The shop was staffed by a team of about 30 volunteers each assigned different areas of inventory.
“We had one person who bought the books, one person who was in charge of candles, another one who just strictly purchased greeting cards. Somebody else was in charge of kitchenware,” Meyer said. “We had a faith center (with) someone doing the religious items for baptisms, confirmations … any of that.”
Fine china and glassware were extremely popular items for many years, as well, Meyer said.
While the fancy items were sought, probably the most popular item in the gift shop through the years were the embroidered “flour sack” dish towels created by volunteers.
“The dish towels were very special,” said Judy Hulterstrum, who worked at Ecumen for many years before becoming executive director at the Chamber of Commerce, and who also served as auxiliary president in the early 2000s. “That was almost from the beginning of the shop, and they would have volunteers that would come in and they had quite a system. There was one person that would buy the flour sack dish towel, then there’s one person who would wash them, iron them, and then they would stamp a design on there, and volunteers came and got them and embroidered them.”
But as time passed, interests changed. And so did shopping habits.
“I think that’s one of the main reasons we’ve felt it necessary to close, because buying trends changed,” Meyer said. “The millennials, the X, Y, Z generation, or whatever they are … they were not as interested in their heritage. Brides no longer wanted the glassware, the china, the candlestick holders.”
Those changing interests meant a decline in sales at the gift shop, but volunteers continued to serve the original mission of the auxiliary and the gift shop, Meyer said, to “render service to benefit the residents and programs of Ecumen of Litchfield.”
But after the pandemic forced the shop to be closed for nearly a year, leadership thought it would be to difficult to re-establsih a gift shop that already was struggling with changing times. So they opted to close the shop — but with one more widespread show of generosity.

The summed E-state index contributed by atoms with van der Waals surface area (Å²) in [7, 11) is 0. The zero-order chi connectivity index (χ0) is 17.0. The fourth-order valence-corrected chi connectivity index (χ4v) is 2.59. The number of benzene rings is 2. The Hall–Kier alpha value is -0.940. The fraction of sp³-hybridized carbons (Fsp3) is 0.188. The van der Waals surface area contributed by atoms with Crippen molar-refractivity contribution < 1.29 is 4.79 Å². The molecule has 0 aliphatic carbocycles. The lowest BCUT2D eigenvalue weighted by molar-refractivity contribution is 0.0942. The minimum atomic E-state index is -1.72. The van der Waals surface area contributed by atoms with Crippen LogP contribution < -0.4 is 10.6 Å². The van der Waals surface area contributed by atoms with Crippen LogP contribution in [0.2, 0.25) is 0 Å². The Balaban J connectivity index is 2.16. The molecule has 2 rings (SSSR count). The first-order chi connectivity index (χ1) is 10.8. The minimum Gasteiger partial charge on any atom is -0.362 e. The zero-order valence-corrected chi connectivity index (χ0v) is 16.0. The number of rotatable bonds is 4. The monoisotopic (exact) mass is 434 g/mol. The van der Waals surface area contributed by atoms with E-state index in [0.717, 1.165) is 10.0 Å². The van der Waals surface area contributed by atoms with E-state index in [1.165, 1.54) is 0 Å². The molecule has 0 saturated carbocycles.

Nearly 18 percent of Meeker County residents had received at least one dose of the COVID-19 vaccination as of Monday morning.
It’s a good start, according to Meeker County Public Health Director Diane Winter, but there’s still plenty of work to be done.
Among the best strategies for those still awaiting a vaccination are patience and vigilance.
“I guess what I look at is what is happening around the state,” Winter said in regard to the pace of vaccinations in Meeker County. “Are we in line with what other counties are doing? And looking at other counties around us, it appears we are on par.”
When it comes to giving vaccinations, the county public health department as well as medical facilities such as Meeker Memorial Hospital and Clinics, are at the mercy of the vaccine supply chain.
“It is really out of our hands,” Winter explained. “We give the vaccine when we get it.”
As of Monday morning, Minnesota Department of Health reported that 1.046 million people statewide — 18.8% — had received at least one vaccine dose, with about 570,000 having received two doses. In Meeker County, 4,116 people, or 17.8%, had received at least one dose of the vaccine.
The majority of the people statewide who have received at least one dose — 548,380 people – are in the 65-plus age group. In Meeker County 58.8 percent of residents 65-plus had received at least one dose.
Meeker County Public Health followed the state plan and concentrated its vaccination clinics on the “1A” group, which included seniors in long-term care facilities and those in the health care field. They also have vaccinated teachers, child-care providers and others who work in the education system with face-to-face contact with students.
Having completed that group, the department moved to the 65-and-older age group with a clinic at the end of last week.
“We know they are very anxious to get the vaccine,” Winter said of the 65-plus group.
Public Health received 100 vaccine doses for the clinic at the end of last week, and requests “filled up very quickly,” Winter said.
That’s likely to be the case for a while – and that’s where the patience and vigilance comes in. Winter suggested that people make use of the state’s “Vaccine Connector” system at mn.gov/covid19/vaccine/connector/.